Report: The 2023 CR-V Is Here To Sell Even More Hondas

report the 2023 cr v is here to sell even more hondas

The 2023 Honda CR-V gets a fresh redesign that brings an equipment shuffle and commitment to hybridization.

The original CR-V was one of the first models in the market to bring SUVs into the mainstream without a body-on-frame chassis. Five generations later, it outsells just about anything else Honda currently builds.

Honda is capitalizing on that success with the launch of the sixth-generation 2023 CR-V. The updated model brings it in line with its platform-mate, the Honda Civic, which also received a redesign recently. Similarities are obvious, as are equipment levels, with one big caveat. More on that in a sec.

Styling

The biggest change concerns the exterior, which does away with a lot of the funky details of the previous generation. Replacing the oddball cues is a design that’s a more streamlined, rugged appearance with a hint of premium, particularly on the rear side of the car. The floating L-shaped tail lights remain, receiving a sharper LED style reminiscent of the Volvo XC60.

Inside, the 2023 CR-V is effectively a mirror image of the Civic that it’s based on. This means the dashboard and features carry over to the bigger sibling. Sadly but unsurprisingly, the manual transmission won’t make a return here.

What the CR-V gains instead is hill descent control as standard, as well as blind-spot monitoring that supports the Honda Sensing system, which itself includes traffic-jam assist, low-speed braking control, and traffic-sign recognition system.

Performance

The 1.5-liter turbocharged inline-four cylinder returns, making the same 190 horsepower and 179 lb-ft of torque, with peak torque at lower RPMs than before. Further refinements mean the engine should be smoother. A continously-variable automatic transmission is standard. Sport and Sport Touring variants will be available.

In addition to having a blacked-out visual package, both the Sport and Sport Touring models are hybrids. A 2.0-liter Atkinson cycle four-cylinder is bolted to a two-motor hybrid-electric setup which replaces the CVT. The EPA hasn’t rated the new CR-V yet but anticipate improvements in fuel economy. Pricing hasn’t been announced yet.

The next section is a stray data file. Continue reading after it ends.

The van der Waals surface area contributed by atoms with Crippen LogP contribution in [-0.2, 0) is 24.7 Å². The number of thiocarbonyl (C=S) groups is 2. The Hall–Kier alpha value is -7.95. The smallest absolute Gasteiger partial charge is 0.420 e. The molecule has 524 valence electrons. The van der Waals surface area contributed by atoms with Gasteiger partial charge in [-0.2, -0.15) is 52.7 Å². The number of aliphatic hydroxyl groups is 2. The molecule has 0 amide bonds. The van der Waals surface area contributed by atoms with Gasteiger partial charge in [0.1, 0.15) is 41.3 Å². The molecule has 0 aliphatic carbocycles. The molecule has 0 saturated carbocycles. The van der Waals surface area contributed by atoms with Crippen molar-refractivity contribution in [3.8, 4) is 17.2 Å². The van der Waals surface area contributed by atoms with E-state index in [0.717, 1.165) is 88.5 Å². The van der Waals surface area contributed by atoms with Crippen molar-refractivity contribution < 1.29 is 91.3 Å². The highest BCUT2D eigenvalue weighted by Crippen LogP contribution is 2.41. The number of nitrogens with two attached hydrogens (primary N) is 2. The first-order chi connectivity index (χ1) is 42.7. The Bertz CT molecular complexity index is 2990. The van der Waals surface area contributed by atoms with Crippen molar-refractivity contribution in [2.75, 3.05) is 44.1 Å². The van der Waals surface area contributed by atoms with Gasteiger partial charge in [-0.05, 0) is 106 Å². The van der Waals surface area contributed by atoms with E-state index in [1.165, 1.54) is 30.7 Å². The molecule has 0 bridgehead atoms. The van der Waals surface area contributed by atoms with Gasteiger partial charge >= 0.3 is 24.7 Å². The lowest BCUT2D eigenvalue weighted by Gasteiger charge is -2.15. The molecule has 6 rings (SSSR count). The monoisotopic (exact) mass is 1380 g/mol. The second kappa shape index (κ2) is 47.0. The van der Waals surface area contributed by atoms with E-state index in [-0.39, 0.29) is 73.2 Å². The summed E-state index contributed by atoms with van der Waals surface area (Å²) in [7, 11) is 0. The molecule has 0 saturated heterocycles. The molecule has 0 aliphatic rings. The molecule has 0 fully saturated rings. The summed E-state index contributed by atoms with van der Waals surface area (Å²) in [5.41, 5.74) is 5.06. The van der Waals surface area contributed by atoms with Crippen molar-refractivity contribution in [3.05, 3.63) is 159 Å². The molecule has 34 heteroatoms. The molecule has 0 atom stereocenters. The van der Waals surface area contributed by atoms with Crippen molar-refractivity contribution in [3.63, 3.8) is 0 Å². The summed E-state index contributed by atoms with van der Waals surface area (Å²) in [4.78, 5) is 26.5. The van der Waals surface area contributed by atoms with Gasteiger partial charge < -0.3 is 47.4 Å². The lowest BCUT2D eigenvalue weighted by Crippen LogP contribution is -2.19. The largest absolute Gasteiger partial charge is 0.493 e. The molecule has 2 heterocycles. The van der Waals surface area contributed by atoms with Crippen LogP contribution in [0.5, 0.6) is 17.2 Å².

The 2023 CR-V EX and EX-L will be released for sale during the summer months with the hybrid Sport and Sport Touring coming later toward the end of 2022.

[Images: Honda]

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  • Arthur Dailey I am normally a fan of Exner's designs but by this time the front end on the Stutz like most of the rest of the vehicle is a laughable monstrosity of gauche. The interior finishes suit the rest of the vehicle. Corey please put this series out of its misery. This is one vehicle manufacturer best left on the scrap heap of history.
  • Art Vandelay I always thought what my Challenger really needed was a convertible top to make it heavier and make visability worse.
  • Dlc65688410 Please stop, we can't take anymore of this. Think about doing something on the Spanish Pegaso.
  • MaintenanceCosts A few bits of context largely missing from this article:(1) For complicated historical reasons, the feds already end up paying much of the cost of buying new transit buses of all types. It is easier legally and politically to put capital funds than operating funds into the federal budget, so the model that has developed in most US agencies is that operational costs are raised from a combination of local taxes and fares while the feds pick up much of the agencies' capital needs. So this is not really new spending but a new direction for spending that's been going on for a long time.(2) Current electric buses are range-challenged. Depending on type of service they can realistically do 100-150 miles on a charge. That's just fine for commuter service where the buses typically do one or two trips in the morning, park through the midday, and do one or two trips in the evening. It doesn't work well for all-day service. Instead of having one bus that can stay out from early in the morning until late at night (with a driver change or two) you need to bring the bus back to the garage once or twice during the day. That means you need quite a few more buses and also increases operating costs. Many agencies are saying for political reasons that they are going to go electric in this replacement cycle but the more realistic outcome is that half the buses can go electric while the other half need one more replacement cycle for battery density to improve. Once the buses can go 300 miles in all weather they will be fine for the vast majority of service.(3) With all that said, the transition to electric will be very good. Moving from straight diesel to hybrid already cut down substantially on emissions, but even reduced diesel emissions cause real public health damage in city settings. Transitioning both these buses and much of the urban truck fleet to electric will have measurable and meaningful impacts on public health.
  • Cprescott I assume that since the buses will be free to these companies that these companies will reduce their bus fare.
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